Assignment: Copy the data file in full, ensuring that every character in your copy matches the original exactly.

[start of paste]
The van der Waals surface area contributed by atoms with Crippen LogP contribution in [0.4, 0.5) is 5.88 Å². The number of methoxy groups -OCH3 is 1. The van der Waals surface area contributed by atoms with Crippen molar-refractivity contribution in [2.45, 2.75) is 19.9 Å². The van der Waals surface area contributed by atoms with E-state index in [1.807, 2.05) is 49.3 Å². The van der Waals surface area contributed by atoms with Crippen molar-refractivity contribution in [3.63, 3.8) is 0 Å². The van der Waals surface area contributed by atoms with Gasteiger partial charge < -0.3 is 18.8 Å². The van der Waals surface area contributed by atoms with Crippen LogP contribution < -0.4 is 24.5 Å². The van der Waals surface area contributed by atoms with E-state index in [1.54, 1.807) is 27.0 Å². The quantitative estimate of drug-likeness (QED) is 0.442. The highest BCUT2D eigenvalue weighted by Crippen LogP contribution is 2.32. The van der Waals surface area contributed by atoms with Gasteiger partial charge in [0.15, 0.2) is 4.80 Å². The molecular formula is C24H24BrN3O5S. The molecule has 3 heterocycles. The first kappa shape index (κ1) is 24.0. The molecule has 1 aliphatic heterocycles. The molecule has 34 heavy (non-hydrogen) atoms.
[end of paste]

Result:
The van der Waals surface area contributed by atoms with Crippen LogP contribution in [0.4, 0.5) is 5.88 Å². The number of methoxy groups -OCH3 is 1. The van der Waals surface area contributed by atoms with Crippen molar-refractivity contribution in [2.45, 2.75) is 19.9 Å². The van der Waals surface area contributed by atoms with E-state index in [1.807, 2.05) is 49.3 Å². The van der Waals surface area contributed by atoms with Crippen molar-refractivity contribution in [3.63, 3.8) is 0 Å². The van der Waals surface area contributed by atoms with Gasteiger partial charge < -0.3 is 18.8 Å². The van der Waals surface area contributed by atoms with Crippen LogP contribution < -0.4 is 24.5 Å². The van der Waals surface area contributed by atoms with E-state index in [1.54, 1.807) is 27.0 Å². The quantitative estimate of drug-likeness (QED) is 0.442. The highest BCUT2D eigenvalue weighted by Crippen LogP contribution is 2.32. The van der Waals surface area contributed by atoms with Gasteiger partial charge in [0.15, 0.2) is 4.80 Å². The molecular formula is C24H24BrN3O5S. The molecule has 3 heterocycles. The first kappa shape index (κ1) is 24.0. The molecule has 1 aliphatic heterocycles. The molecule has 34 heavy (non-hydrogen) atoms.